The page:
I said that wrong. Religion is a true array of facts made to made up stories. So humans didn’t discover religion, they made it up. Sadly, it has gotten so popular that Christians, Jews, etc. seem to get butthurt about other peoples opinions about religion. Sources are facts because they weren’t made up, but discovered. It would make no sense if facts were opinions. What you are saying is that “Bill Gates is the owner of Microsoft” is an opinion. Please explain that.
> *Originally posted by **[niceman555](/forums/9/topics/346481?page=1#posts-7222520):***
> It would make no sense if facts were opinions. What you are saying is that “Bill Gates is the owner of Microsoft” is an opinion. Please explain that.
This kind of thinking: ’It’s an opinion, because the true owner of microsoft are the people who work there….’
> *Originally posted by **[niceman555](/forums/9/topics/346481?page=1#posts-7222598):***
> Bill Gates founded Microsoft and is Chairman, by straight up facts. HE owns it. the people who work there do not own it, because they needed a job is the only reason.YOUR naivete is only digging a deep-&-deeper hole for ya.
Mircosoft IS NOT owned by Bill Gates,,,
is ONLY partly, but largely, owned by him.
Micro is a [corporation](http://answers.ask.com/business/other/who_owns_microsoft):
_Microsoft is a publicly-traded corporation largely owned by its founder, entrepreneur Bill Gates. As a publicly-traded company, each stockholder is a partial owner of Microsoft. Of course, Bill Gates has retained most of Microsoft’s stock shares for himself._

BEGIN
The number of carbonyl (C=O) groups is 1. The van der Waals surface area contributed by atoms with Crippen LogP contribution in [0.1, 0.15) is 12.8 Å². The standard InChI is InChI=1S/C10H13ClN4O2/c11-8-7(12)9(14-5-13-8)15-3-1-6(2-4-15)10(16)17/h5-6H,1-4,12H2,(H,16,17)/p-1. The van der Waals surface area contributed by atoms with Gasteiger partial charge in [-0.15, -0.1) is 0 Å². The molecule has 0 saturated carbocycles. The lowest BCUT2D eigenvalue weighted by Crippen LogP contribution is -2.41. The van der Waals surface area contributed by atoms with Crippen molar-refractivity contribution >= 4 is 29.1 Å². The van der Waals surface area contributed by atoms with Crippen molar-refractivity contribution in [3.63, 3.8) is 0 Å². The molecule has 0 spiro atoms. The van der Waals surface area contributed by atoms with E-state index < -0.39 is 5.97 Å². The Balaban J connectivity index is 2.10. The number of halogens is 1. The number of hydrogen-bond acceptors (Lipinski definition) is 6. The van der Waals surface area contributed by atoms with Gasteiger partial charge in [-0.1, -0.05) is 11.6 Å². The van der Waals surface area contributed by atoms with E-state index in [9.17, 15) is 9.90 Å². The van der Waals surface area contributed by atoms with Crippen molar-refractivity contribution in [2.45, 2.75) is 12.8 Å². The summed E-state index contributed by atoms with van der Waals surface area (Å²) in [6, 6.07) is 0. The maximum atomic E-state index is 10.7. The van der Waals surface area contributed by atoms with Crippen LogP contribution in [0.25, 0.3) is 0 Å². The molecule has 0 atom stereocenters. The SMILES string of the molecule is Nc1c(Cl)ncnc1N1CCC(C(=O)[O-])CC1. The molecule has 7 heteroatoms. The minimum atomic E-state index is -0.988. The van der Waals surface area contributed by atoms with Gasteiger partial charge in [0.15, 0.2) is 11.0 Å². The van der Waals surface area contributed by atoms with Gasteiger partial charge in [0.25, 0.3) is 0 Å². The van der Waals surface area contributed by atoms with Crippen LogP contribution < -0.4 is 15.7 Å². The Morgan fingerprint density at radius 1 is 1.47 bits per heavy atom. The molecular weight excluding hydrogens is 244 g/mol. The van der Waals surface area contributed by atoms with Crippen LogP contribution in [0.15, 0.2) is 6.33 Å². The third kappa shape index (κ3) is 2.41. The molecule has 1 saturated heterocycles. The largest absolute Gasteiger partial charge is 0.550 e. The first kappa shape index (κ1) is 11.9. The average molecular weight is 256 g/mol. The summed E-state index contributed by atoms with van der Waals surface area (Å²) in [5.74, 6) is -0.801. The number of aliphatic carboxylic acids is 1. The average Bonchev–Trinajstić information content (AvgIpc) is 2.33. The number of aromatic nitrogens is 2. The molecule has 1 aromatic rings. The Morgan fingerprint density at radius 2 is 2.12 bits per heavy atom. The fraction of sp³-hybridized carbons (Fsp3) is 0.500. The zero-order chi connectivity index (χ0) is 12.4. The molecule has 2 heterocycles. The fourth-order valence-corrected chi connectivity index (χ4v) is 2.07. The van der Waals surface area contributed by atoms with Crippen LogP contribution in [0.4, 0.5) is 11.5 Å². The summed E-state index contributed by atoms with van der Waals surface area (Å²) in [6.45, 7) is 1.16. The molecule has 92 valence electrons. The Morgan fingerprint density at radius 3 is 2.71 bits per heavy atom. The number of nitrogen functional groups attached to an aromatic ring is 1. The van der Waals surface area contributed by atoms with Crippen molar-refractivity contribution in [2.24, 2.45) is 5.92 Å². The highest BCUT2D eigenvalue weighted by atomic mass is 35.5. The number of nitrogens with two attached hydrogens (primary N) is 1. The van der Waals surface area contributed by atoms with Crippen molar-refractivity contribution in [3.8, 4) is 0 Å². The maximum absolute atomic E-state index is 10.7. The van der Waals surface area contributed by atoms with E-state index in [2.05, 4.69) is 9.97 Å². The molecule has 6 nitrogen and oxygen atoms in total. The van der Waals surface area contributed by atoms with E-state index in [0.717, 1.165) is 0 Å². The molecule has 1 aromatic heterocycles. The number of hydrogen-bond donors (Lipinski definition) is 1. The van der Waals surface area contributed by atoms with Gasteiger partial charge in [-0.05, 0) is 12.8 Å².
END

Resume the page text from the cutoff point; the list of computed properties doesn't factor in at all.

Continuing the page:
As far as YOUR opinion on why the employees work there…especially the [early-days](http://en.wikipedia.org/wiki/Microsoft) ones:
_The company’s 1986 initial public offering, and subsequent rise in its share price, created an estimated three billionaires and **12,000 millionaires from Microsoft employees.** _
As is often done in start-up companies (who usually aren’t rife w/ funds), the employees’ faith in the company’s concept and the value of their own contribution to it results in some of their pay being in the form of stock in the company. I would have luved to have been even a lowly peon from day-one there.
> *Originally posted by **[niceman555](/forums/9/topics/346481?page=1#posts-7222720):***
> I should really google before i post. Im sooooooo derpy